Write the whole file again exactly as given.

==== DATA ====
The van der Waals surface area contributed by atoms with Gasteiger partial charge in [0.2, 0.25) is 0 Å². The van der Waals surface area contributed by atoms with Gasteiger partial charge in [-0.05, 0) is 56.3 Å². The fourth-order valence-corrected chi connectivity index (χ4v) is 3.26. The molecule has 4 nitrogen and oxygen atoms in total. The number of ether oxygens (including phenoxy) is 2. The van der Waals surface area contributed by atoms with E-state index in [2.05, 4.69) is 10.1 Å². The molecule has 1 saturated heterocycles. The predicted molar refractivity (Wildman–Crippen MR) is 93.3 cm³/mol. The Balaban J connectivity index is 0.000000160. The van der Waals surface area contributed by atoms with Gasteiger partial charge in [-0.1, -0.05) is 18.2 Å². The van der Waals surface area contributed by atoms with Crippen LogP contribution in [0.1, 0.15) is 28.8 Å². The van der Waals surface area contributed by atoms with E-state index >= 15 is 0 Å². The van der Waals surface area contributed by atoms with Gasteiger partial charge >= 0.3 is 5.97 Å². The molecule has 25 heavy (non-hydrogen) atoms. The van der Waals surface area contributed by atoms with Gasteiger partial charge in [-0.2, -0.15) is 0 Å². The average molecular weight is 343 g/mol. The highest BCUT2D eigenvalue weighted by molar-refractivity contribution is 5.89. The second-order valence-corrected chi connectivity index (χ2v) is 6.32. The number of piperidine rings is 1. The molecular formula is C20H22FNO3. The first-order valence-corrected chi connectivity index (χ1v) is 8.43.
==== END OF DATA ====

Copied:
The van der Waals surface area contributed by atoms with Gasteiger partial charge in [0.2, 0.25) is 0 Å². The van der Waals surface area contributed by atoms with Gasteiger partial charge in [-0.05, 0) is 56.3 Å². The fourth-order valence-corrected chi connectivity index (χ4v) is 3.26. The molecule has 4 nitrogen and oxygen atoms in total. The number of ether oxygens (including phenoxy) is 2. The van der Waals surface area contributed by atoms with E-state index in [2.05, 4.69) is 10.1 Å². The molecule has 1 saturated heterocycles. The predicted molar refractivity (Wildman–Crippen MR) is 93.3 cm³/mol. The Balaban J connectivity index is 0.000000160. The van der Waals surface area contributed by atoms with Gasteiger partial charge in [-0.1, -0.05) is 18.2 Å². The van der Waals surface area contributed by atoms with Crippen LogP contribution in [0.1, 0.15) is 28.8 Å². The van der Waals surface area contributed by atoms with E-state index >= 15 is 0 Å². The van der Waals surface area contributed by atoms with Gasteiger partial charge >= 0.3 is 5.97 Å². The molecule has 25 heavy (non-hydrogen) atoms. The van der Waals surface area contributed by atoms with Gasteiger partial charge in [-0.2, -0.15) is 0 Å². The average molecular weight is 343 g/mol. The highest BCUT2D eigenvalue weighted by molar-refractivity contribution is 5.89. The second-order valence-corrected chi connectivity index (χ2v) is 6.32. The number of piperidine rings is 1. The molecular formula is C20H22FNO3. The first-order valence-corrected chi connectivity index (χ1v) is 8.43.